Tel: +98 9155416903
 
Introduction
Malnutrition, as a serious health problem in children, has an increasing prevalence in the developing countries (Jafari  et al., 2014, Srivastava et al., 2012). The school-age children represent an active phase of physical growth and mental development (Srivastava et al., 2012). According to the studies in the developing countries, over nutrition and obesity are more common among
the children from high socioeconomic status
(Alkali  et al., 2015). However, children from low socioeconomic status are more likely to be affected by under nutrition and poor health outcomes (Agbozo et al., 2016). This affects their school achievements subsequently (Wisniewski, 2010). The evidence demonstrates that not only overweight disorders, but also under-nutrition causes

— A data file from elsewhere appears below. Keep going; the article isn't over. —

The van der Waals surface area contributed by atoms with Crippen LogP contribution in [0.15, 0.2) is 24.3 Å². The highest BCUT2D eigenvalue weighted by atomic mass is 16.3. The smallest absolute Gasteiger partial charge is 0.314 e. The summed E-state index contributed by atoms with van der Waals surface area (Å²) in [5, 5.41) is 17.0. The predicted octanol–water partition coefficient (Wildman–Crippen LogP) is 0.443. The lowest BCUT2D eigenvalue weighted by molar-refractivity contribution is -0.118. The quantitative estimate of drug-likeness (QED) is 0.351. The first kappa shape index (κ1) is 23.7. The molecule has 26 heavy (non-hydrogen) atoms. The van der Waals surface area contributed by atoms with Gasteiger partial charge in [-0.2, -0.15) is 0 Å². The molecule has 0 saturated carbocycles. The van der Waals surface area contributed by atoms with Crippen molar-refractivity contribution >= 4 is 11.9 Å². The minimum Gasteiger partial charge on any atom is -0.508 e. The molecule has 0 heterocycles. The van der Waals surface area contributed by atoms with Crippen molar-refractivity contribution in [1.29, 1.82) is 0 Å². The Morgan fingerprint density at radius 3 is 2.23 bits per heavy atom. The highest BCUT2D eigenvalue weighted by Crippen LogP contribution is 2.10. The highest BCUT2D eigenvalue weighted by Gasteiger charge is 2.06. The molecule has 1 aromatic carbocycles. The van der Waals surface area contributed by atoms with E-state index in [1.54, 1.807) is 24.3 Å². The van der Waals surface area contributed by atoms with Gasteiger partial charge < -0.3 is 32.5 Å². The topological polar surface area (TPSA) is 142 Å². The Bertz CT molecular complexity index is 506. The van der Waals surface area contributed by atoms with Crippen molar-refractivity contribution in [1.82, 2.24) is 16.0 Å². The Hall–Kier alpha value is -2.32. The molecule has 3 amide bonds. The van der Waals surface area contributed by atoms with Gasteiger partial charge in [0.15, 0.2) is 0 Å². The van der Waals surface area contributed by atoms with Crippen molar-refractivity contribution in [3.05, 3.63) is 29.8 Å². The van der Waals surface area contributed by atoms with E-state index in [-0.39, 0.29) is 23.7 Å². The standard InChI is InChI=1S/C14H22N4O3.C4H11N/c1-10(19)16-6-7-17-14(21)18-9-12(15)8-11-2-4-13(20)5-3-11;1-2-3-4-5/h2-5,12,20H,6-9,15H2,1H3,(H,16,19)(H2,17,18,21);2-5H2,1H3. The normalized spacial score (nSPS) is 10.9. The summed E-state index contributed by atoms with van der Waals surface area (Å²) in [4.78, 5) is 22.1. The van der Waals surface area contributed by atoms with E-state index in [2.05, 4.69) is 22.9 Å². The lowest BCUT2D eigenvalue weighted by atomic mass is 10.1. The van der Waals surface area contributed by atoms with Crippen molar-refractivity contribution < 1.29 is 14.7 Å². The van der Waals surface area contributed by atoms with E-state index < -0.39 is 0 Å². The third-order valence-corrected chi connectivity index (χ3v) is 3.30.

many nutritional problems in children, such as micronutrients' deficiency, anemia, susceptibility to parasitic infections, reduced educational achievements, and high risk of chronic diseases  in later ages (Daboné et al., 2011, Srivastava et al., 2012). Thus, growth assessment is one of the best methods for evaluating nutritional condition in communities (Srivastava et al., 2012). Anthropometric measurements, including age, weight, and height as well as indices such as height-for-age and weight-for-height can assess the health and nutritional status in childhood (Srivastava et al., 2012) . Underweight is considered as a low weight –for-age. It is a general indicator of a nutritional and health status in populations, which shows both acute and chronic malnutrition. Stunting is considered as a low height-for-age and reflects chronic malnutrition  due to prolonged food deprivation and/or illness (Agbozo et al., 2016, Mohseni et al., 2018) . Both stunting and underweight can be used as determiners of malnutrition compared with the healthy reference populations (Shafieian et al., 2013) .Body mass index (BMI-for-age) has also been recommended as the best anthropometric indicator of thinness and overweight during childhood and adolescence (Blössner et al., 2001) . Global estimates reported nearly 151 million stunted, 51 million wasted, and 99 million underweight children in the world. A form of malnutrition has also emerged as overweight and obesity; approximately 38.3 million children  were overweight in 2017 (UNICEF/WHO, 2018). The prevalence of underweight in Iranian children is one of the most common nutritional disorders (Ziaee V, 2006).The “Iranian National Study of Malnutrition Prevalence in 28 provinces of the country” demonstrated  that 4.7%   of the Iranian children suffered  from stunning , 2.5% were underweight, and 3.7% were wasted in 2008 (Sheikholeslam et al 2008). Given the paucity of data on anthropometric indicators of school children in this area, we evaluated the children's anthropometric indicators to monitor their health status, as an essential process for planning and implementing nutritional interventions. In this regard, the present study was conducted to evaluate the prevalence of underweight, stunting, thinness, and overweight/obesity among primary schools’ children attending private and public schools in Iranshahr in central region of Sistan and Baluchestan province, South-east of Iran.